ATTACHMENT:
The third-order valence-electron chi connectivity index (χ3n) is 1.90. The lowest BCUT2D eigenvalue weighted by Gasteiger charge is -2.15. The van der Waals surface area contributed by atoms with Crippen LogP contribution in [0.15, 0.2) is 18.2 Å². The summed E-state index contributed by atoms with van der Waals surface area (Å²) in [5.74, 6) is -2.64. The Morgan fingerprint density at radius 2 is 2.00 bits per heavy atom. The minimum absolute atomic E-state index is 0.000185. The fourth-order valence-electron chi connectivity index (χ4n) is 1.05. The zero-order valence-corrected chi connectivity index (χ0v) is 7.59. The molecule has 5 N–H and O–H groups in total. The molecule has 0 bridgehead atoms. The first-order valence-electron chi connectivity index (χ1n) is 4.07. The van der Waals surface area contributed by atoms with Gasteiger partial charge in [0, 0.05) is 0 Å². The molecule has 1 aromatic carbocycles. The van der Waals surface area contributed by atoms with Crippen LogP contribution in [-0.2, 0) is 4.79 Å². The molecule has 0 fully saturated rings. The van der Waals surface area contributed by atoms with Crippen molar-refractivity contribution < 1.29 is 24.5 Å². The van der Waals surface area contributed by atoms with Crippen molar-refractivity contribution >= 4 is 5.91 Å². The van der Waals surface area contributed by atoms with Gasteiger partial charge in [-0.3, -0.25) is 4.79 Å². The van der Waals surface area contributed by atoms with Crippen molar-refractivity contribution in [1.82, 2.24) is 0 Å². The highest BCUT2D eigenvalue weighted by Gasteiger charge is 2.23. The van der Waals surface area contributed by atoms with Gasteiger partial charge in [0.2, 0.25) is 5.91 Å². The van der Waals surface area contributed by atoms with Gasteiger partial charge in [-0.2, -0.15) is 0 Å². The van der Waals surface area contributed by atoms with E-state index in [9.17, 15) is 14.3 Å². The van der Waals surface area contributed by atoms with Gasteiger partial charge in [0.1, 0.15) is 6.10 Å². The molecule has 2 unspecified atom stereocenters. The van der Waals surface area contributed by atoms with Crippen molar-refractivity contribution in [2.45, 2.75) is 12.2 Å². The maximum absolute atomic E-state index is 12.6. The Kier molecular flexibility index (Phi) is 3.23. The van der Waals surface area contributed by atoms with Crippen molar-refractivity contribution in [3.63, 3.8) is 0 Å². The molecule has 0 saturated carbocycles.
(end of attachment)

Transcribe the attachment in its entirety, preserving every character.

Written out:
The third-order valence-electron chi connectivity index (χ3n) is 1.90. The lowest BCUT2D eigenvalue weighted by Gasteiger charge is -2.15. The van der Waals surface area contributed by atoms with Crippen LogP contribution in [0.15, 0.2) is 18.2 Å². The summed E-state index contributed by atoms with van der Waals surface area (Å²) in [5.74, 6) is -2.64. The Morgan fingerprint density at radius 2 is 2.00 bits per heavy atom. The minimum absolute atomic E-state index is 0.000185. The fourth-order valence-electron chi connectivity index (χ4n) is 1.05. The zero-order valence-corrected chi connectivity index (χ0v) is 7.59. The molecule has 5 N–H and O–H groups in total. The molecule has 0 bridgehead atoms. The first-order valence-electron chi connectivity index (χ1n) is 4.07. The van der Waals surface area contributed by atoms with Gasteiger partial charge in [0, 0.05) is 0 Å². The molecule has 1 aromatic carbocycles. The van der Waals surface area contributed by atoms with Crippen LogP contribution in [-0.2, 0) is 4.79 Å². The molecule has 0 fully saturated rings. The van der Waals surface area contributed by atoms with Crippen molar-refractivity contribution < 1.29 is 24.5 Å². The van der Waals surface area contributed by atoms with Crippen molar-refractivity contribution >= 4 is 5.91 Å². The van der Waals surface area contributed by atoms with Gasteiger partial charge in [-0.3, -0.25) is 4.79 Å². The van der Waals surface area contributed by atoms with Crippen molar-refractivity contribution in [1.82, 2.24) is 0 Å². The highest BCUT2D eigenvalue weighted by Gasteiger charge is 2.23. The van der Waals surface area contributed by atoms with Gasteiger partial charge in [0.2, 0.25) is 5.91 Å². The van der Waals surface area contributed by atoms with Gasteiger partial charge in [-0.2, -0.15) is 0 Å². The van der Waals surface area contributed by atoms with E-state index in [9.17, 15) is 14.3 Å². The van der Waals surface area contributed by atoms with Gasteiger partial charge in [0.1, 0.15) is 6.10 Å². The molecule has 2 unspecified atom stereocenters. The van der Waals surface area contributed by atoms with Crippen molar-refractivity contribution in [2.45, 2.75) is 12.2 Å². The maximum absolute atomic E-state index is 12.6. The Kier molecular flexibility index (Phi) is 3.23. The van der Waals surface area contributed by atoms with Crippen molar-refractivity contribution in [3.63, 3.8) is 0 Å². The molecule has 0 saturated carbocycles.